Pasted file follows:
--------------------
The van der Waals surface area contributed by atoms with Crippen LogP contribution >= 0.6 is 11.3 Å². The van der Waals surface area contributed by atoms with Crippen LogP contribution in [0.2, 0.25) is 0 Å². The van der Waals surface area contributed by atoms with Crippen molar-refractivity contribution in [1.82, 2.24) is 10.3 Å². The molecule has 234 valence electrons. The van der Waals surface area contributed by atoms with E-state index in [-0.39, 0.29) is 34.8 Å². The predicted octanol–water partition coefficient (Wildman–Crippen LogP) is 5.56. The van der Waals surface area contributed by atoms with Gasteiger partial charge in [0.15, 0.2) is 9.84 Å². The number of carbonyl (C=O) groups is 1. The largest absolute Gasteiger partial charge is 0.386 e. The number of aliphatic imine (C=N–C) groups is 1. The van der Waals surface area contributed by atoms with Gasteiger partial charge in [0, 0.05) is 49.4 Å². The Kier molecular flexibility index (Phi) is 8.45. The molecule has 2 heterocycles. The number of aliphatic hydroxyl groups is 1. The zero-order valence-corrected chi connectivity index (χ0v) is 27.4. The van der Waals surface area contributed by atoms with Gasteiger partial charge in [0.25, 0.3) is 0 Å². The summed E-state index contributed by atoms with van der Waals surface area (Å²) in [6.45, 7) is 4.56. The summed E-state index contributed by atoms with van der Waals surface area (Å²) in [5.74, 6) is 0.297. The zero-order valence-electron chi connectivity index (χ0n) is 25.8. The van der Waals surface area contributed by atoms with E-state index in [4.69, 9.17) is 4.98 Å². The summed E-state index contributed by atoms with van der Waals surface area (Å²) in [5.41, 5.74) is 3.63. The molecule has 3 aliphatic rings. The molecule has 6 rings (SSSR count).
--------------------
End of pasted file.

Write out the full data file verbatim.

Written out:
The van der Waals surface area contributed by atoms with Crippen LogP contribution >= 0.6 is 11.3 Å². The van der Waals surface area contributed by atoms with Crippen LogP contribution in [0.2, 0.25) is 0 Å². The van der Waals surface area contributed by atoms with Crippen molar-refractivity contribution in [1.82, 2.24) is 10.3 Å². The molecule has 234 valence electrons. The van der Waals surface area contributed by atoms with E-state index in [-0.39, 0.29) is 34.8 Å². The predicted octanol–water partition coefficient (Wildman–Crippen LogP) is 5.56. The van der Waals surface area contributed by atoms with Gasteiger partial charge in [0.15, 0.2) is 9.84 Å². The number of carbonyl (C=O) groups is 1. The largest absolute Gasteiger partial charge is 0.386 e. The number of aliphatic imine (C=N–C) groups is 1. The van der Waals surface area contributed by atoms with Gasteiger partial charge in [0, 0.05) is 49.4 Å². The Kier molecular flexibility index (Phi) is 8.45. The molecule has 2 heterocycles. The number of aliphatic hydroxyl groups is 1. The zero-order valence-corrected chi connectivity index (χ0v) is 27.4. The van der Waals surface area contributed by atoms with Gasteiger partial charge in [0.25, 0.3) is 0 Å². The summed E-state index contributed by atoms with van der Waals surface area (Å²) in [6.45, 7) is 4.56. The summed E-state index contributed by atoms with van der Waals surface area (Å²) in [5.74, 6) is 0.297. The zero-order valence-electron chi connectivity index (χ0n) is 25.8. The van der Waals surface area contributed by atoms with E-state index in [4.69, 9.17) is 4.98 Å². The summed E-state index contributed by atoms with van der Waals surface area (Å²) in [5.41, 5.74) is 3.63. The molecule has 3 aliphatic rings. The molecule has 6 rings (SSSR count).